08 Eye Contact

The trend toward geographic distribution of projects is now well established and probably not going to go away. You know the case for it as well as we do. You may have found yourself making that case to the people who work for you, to explain why most of the staff is right here in town while there are minor outposts in Kissimmee and Richmond-upon-Thames. It’s all about money and availability, right?

And yet, ’fess up now, if your life depended on the project’s outcome, wouldn’t you want all the people working on it to be in the same location, able to look each other right in the eye? Of course, there is always the possibility of some available remote person with a specific talent that simply can’t be matched by anyone at the site where the rest of the project is located. If that’s the case, you might be willing to pay the price of distribution, but otherwise not. The key here is that the justification for fragmenting work ought not to be money and availability; it ought to be about rare talents and skills. And the more urgent the task is, the more co-location becomes necessary.

There is a certain magic that happens when full-time, dedicated project members occupy the same space. They begin to learn each others’ needs and capabilities, and as they learn, they modify their own approaches to take best advantage of the mix. This notion of teamwork is closely akin to what we observe in a smoothly functioning hockey team, for example. The nearly invisible signaling that synchronizes the interaction is dependent on physical proximity.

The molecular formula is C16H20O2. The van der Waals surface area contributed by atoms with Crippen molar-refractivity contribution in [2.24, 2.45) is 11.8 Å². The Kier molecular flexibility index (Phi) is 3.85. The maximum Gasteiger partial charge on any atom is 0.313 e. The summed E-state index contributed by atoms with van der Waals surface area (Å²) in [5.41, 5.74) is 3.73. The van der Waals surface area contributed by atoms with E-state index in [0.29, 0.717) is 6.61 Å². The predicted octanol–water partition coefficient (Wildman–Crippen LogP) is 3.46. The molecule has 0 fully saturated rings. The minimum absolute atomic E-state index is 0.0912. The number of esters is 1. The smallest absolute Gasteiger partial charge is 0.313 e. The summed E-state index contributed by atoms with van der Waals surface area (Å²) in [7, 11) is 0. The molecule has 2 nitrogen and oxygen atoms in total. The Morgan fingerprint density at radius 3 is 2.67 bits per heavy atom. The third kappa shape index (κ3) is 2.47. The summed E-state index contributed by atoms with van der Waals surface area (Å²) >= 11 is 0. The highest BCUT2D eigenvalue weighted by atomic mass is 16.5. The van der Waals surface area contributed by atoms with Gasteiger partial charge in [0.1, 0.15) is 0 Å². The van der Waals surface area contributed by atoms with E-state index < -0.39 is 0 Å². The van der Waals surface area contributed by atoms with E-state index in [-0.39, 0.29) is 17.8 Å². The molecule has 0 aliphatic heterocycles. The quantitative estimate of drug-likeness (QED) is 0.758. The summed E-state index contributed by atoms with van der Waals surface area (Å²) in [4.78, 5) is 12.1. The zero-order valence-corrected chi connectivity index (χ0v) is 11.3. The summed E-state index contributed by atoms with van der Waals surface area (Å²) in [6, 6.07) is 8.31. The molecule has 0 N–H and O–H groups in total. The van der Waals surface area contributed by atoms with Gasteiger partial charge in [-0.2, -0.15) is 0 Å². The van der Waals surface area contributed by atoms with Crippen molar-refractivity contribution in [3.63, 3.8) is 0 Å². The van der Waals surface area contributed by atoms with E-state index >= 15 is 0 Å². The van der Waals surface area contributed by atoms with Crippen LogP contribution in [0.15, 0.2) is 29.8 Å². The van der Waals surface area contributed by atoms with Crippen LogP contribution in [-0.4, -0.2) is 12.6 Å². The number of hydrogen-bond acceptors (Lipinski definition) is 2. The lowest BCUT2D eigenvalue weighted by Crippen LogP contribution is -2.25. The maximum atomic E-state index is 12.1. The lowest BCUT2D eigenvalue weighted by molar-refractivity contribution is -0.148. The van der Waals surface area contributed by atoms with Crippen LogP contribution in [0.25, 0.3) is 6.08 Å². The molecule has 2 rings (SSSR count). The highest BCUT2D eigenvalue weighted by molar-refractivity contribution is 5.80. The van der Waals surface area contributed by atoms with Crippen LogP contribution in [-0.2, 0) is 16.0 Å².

Similarly, on a development team, there are key kinds of signaling that are necessary for close interaction. The most essential of these is the giving and gaining of trust. You can communicate via email and phone with a distant team member and know some things fairly precisely: specifics required by the person on the other end as well as promises made and solicited, for example. If asked, you would say that you believed what the other person had conveyed to you, why not? But if instead you were asked,“How strongly do you believe what you just learned?” the answer would show a marked difference, depending on where the other person was. Promises made and needs expressed by a co-located team member come with body language and history; they are transactions in the midst of an evolving relationship. You know what they mean. The same promises and needs communicated across continents and oceans arrive largely without context.

It’s difficult to give and gain trust across a distance. It’s also difficult to pick up nuance, confidence, certain kinds of irony and sarcasm, intent, strength of conviction, hopelessness and helplessness, energy level, and deviousness. Without these shades of meaning, the communication limps. The big picture comes through, but the conclusion you draw from it must remain tentative. Can a project proceed with this deficit? Sure, but it is never going to work as well as it would if colocated.

In “Face Time,” we assert that necessarily distributed teams can take important advantage of even occasional opportunities to meet in person. “Eye Contact” takes this to the next level. If the project is important enough, distribution to pick up fungible resources located elsewhere makes no sense at all. Conversely, if it’s okay to make use of any available bodies spread out across the country or across the globe, the project is demonstrably not of primary importance. In organizations where Eye Contact applies, urgency and complexity are trump cards that can be used to secure co-location of the project team.

Where all justification for co-location is ignored (cannot be tolerated), the distributed team myth has been swallowed whole by management. Anybody, anywhere, who happens to be coming available when a project begins, is the natural candidate to join the new project team. In such an environment, teams are teams in name only.